In the gospel of Matthew, a curious meeting occurs between Jesus and a woman from Canaan.
Seeing the famed healer, the woman cries out to him to help her daughter, tormented by a demon. When Jesus does not reply, she continues to cry out, until Jesus’ disciples demand that he send her away, because “she keeps shouting after us!” Jesus does not think that this woman’s problem is worth his attention. He says, “I was sent only to the lost sheep of the house of Israel,” and then, “It is not fair to take the children’s food and throw it to the dogs.” The woman, undaunted, replies: “Yes, Lord, even the dogs eat the crumbs that fall from their master’s table.” In the face of her persistence, Jesus changes his mind, commends her faith, and heals her daughter (15:21-28).
This passage is remarkable in part because Jesus is challenged, and changed, by an encounter with a woman from outside of his culture. At first he recognizes the Canaanite woman as “a dog” instead of a child of God. Only after witnessing her courage and faith is Jesus able to see her as worthy of his attention and God’s healing power.
I am often reminded of this story when witnessing how Christian churches respond to the questions and challenges of feminist perspectives. There are a great diversity of ideologies and movements that emerge from the basic idea that women are socially and theologically equal to men. Taken together, they ask the church to consider widening its thinking and its mission. Too often, we respond with irritation: “She keeps shouting after us!”
However, like Jesus, we have much to learn. Our church, which has been built in societies disproportionately influenced by the perspectives of men of privilege, has too often failed to adequately serve those like the Canaanite woman — those with different cultural or gender identities, economic circumstances, or life experiences.
The gift of womanist, mujerista, white feminist, and other theologies is in their encouragement to discern how our faith and our churches might be transformed if we took seriously the experience and wisdom of those who have been marginalized. From a preaching perspective, valuing these voices means re-examining the kinds of stories we tell, our relationship to those who are listening, and the ways we describe the God whom we are worshiping together.
The stories that we share in our preaching, whether from scripture or beyond, are powerful tools for shaping the consciousness of our church communities. Therefore, we must consider seriously the stories we use and the messages they send:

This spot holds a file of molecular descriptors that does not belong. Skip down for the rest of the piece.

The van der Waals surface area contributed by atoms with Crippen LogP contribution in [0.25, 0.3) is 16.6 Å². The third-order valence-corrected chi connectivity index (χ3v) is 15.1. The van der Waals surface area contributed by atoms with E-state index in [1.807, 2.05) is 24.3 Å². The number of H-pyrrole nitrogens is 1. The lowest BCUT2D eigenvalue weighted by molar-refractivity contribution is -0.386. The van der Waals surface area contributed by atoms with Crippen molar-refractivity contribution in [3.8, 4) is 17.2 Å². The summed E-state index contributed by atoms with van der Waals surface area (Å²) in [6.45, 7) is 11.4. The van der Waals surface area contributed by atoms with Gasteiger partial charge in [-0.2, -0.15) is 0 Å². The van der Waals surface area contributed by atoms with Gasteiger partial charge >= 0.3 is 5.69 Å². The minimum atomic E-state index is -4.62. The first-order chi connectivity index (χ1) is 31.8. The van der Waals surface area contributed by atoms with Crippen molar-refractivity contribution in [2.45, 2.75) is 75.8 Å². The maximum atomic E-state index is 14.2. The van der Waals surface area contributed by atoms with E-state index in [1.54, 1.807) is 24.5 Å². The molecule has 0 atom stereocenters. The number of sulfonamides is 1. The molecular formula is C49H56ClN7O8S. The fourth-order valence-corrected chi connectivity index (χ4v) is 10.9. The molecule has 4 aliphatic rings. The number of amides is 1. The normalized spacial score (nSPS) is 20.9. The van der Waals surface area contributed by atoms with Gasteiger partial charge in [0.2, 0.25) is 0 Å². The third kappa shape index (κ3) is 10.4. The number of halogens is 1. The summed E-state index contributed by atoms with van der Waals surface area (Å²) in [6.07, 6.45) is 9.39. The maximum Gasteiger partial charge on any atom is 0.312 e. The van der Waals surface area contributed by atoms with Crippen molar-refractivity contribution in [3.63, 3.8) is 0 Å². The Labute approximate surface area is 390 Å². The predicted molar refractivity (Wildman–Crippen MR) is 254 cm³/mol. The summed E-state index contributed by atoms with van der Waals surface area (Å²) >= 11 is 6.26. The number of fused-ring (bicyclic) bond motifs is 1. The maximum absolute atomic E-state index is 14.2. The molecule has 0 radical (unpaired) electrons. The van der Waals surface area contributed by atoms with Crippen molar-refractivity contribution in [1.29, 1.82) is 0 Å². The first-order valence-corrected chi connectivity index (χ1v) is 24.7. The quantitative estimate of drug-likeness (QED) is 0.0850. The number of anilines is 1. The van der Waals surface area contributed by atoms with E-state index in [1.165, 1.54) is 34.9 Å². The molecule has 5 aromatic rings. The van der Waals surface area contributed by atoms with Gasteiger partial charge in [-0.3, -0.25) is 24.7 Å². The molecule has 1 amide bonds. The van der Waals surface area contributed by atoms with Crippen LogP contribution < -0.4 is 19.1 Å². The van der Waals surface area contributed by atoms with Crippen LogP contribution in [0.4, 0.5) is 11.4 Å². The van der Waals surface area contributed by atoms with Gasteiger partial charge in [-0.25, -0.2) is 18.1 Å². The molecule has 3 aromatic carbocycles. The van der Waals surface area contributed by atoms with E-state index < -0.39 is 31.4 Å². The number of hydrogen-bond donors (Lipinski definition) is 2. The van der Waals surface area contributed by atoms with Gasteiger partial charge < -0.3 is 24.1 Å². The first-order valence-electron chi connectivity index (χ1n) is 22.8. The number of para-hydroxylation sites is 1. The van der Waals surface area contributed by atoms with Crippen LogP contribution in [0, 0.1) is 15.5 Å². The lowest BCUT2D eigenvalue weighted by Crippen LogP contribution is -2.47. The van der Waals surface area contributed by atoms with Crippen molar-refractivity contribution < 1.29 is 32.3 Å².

- What person or group created this story? Is there diversity in the sources and perspectives of the stories I use?
- Does this story widen the perspective of my congregation, inviting them to experience fellowship with those whom they have experienced as “other”?
- Does this story do anything to broaden our understanding of what it means to be male, female, white, Latino, homosexual, physically able, human or divine? Does it tell us something new about ourselves, our neighbors, or God?
- Is this story good news for everyone, including the least powerful person in my congregation and community?
- Is this a story that may need to be re-told, in order to speak God’s truth today?
Pulpit and Pew
When we begin to preach, it is not only important what stories we bring, but what our attitude is towards those whom we are preaching to.
- Do we seek always to instruct, or also to empower those who listen? How can the congregation be our partners in the practice of preaching and ministry?
- How can we learn more about the concerns of the community we preach to? Are we speaking to all who are gathered, or only to some?
- How can we make room in the pulpit (literally and figuratively) for those who are different from ourselves?
- How can we recognize, both in celebration and critique, the particularity of our own cultural outlook, rather than asserting it as normative?
Images of God
In our scriptures and throughout Christian history, there is a great diversity of ways to name and understand God. Why is it that this bounty is so seldom explored on Sunday mornings in our churches? We are in great danger of falling into the trap of idolatry by using on a few words or phrases to name the great mystery of the God who says, “I will be who I will be.”
- What names, adjectives, or metaphors are used for God in our services?
- Are the most holy or most common names for God always male? Does maleness seem to be the most important attribute of God communicated in our services?
- Is God’s power recognized as separate from the people, or working within the people? Who does God’s power seem to be “for”?
- How do our images of God bring hope to those who have experienced abuse, oppression, or doubt?
We are the inheritors of a profound tradition. It is divinely inspired and influenced by both the gifts and limitations of humanity. Feminist theologies ask us to discern which parts of our tradition are truly holy, and which show the marks of our human mistakes. They offer us new opportunities to make the church a more welcoming place, and to proclaim a message which is good news to all.